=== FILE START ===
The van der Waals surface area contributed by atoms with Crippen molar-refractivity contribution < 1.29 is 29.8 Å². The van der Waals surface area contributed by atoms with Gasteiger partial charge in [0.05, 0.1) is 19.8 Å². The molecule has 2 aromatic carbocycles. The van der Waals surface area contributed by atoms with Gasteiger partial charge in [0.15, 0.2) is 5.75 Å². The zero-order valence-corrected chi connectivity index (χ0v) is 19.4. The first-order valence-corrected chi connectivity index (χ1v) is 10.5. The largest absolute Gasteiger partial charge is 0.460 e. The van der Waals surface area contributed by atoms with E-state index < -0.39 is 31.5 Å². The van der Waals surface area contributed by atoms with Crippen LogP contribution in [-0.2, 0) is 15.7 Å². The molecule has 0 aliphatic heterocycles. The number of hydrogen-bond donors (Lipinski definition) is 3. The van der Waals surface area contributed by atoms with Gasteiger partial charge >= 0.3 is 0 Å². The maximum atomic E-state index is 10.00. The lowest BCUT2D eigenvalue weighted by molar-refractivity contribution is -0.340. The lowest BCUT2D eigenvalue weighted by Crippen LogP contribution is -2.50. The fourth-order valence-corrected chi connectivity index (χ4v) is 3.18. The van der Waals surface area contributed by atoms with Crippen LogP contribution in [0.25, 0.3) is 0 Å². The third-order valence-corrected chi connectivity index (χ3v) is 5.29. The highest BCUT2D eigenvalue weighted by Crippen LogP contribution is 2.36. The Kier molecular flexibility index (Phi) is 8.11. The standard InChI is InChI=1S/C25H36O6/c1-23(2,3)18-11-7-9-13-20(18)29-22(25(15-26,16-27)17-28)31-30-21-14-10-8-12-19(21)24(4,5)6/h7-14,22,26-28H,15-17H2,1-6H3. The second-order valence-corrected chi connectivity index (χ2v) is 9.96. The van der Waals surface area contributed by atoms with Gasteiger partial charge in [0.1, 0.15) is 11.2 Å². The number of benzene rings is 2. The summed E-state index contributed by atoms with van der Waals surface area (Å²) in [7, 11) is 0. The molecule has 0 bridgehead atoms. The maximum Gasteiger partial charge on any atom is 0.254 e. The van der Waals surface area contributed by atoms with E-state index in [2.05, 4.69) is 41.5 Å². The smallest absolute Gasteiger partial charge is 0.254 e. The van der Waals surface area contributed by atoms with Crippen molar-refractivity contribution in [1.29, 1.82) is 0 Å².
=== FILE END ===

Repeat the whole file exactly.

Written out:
The van der Waals surface area contributed by atoms with Crippen molar-refractivity contribution < 1.29 is 29.8 Å². The van der Waals surface area contributed by atoms with Gasteiger partial charge in [0.05, 0.1) is 19.8 Å². The molecule has 2 aromatic carbocycles. The van der Waals surface area contributed by atoms with Gasteiger partial charge in [0.15, 0.2) is 5.75 Å². The zero-order valence-corrected chi connectivity index (χ0v) is 19.4. The first-order valence-corrected chi connectivity index (χ1v) is 10.5. The largest absolute Gasteiger partial charge is 0.460 e. The van der Waals surface area contributed by atoms with E-state index < -0.39 is 31.5 Å². The van der Waals surface area contributed by atoms with Crippen LogP contribution in [-0.2, 0) is 15.7 Å². The molecule has 0 aliphatic heterocycles. The number of hydrogen-bond donors (Lipinski definition) is 3. The van der Waals surface area contributed by atoms with Gasteiger partial charge >= 0.3 is 0 Å². The maximum atomic E-state index is 10.00. The lowest BCUT2D eigenvalue weighted by molar-refractivity contribution is -0.340. The lowest BCUT2D eigenvalue weighted by Crippen LogP contribution is -2.50. The fourth-order valence-corrected chi connectivity index (χ4v) is 3.18. The van der Waals surface area contributed by atoms with Crippen LogP contribution in [0.25, 0.3) is 0 Å². The third-order valence-corrected chi connectivity index (χ3v) is 5.29. The highest BCUT2D eigenvalue weighted by Crippen LogP contribution is 2.36. The Kier molecular flexibility index (Phi) is 8.11. The standard InChI is InChI=1S/C25H36O6/c1-23(2,3)18-11-7-9-13-20(18)29-22(25(15-26,16-27)17-28)31-30-21-14-10-8-12-19(21)24(4,5)6/h7-14,22,26-28H,15-17H2,1-6H3. The second-order valence-corrected chi connectivity index (χ2v) is 9.96. The van der Waals surface area contributed by atoms with Gasteiger partial charge in [0.1, 0.15) is 11.2 Å². The number of benzene rings is 2. The summed E-state index contributed by atoms with van der Waals surface area (Å²) in [7, 11) is 0. The molecule has 0 bridgehead atoms. The maximum Gasteiger partial charge on any atom is 0.254 e. The van der Waals surface area contributed by atoms with E-state index in [2.05, 4.69) is 41.5 Å². The smallest absolute Gasteiger partial charge is 0.254 e. The van der Waals surface area contributed by atoms with Crippen molar-refractivity contribution in [1.29, 1.82) is 0 Å².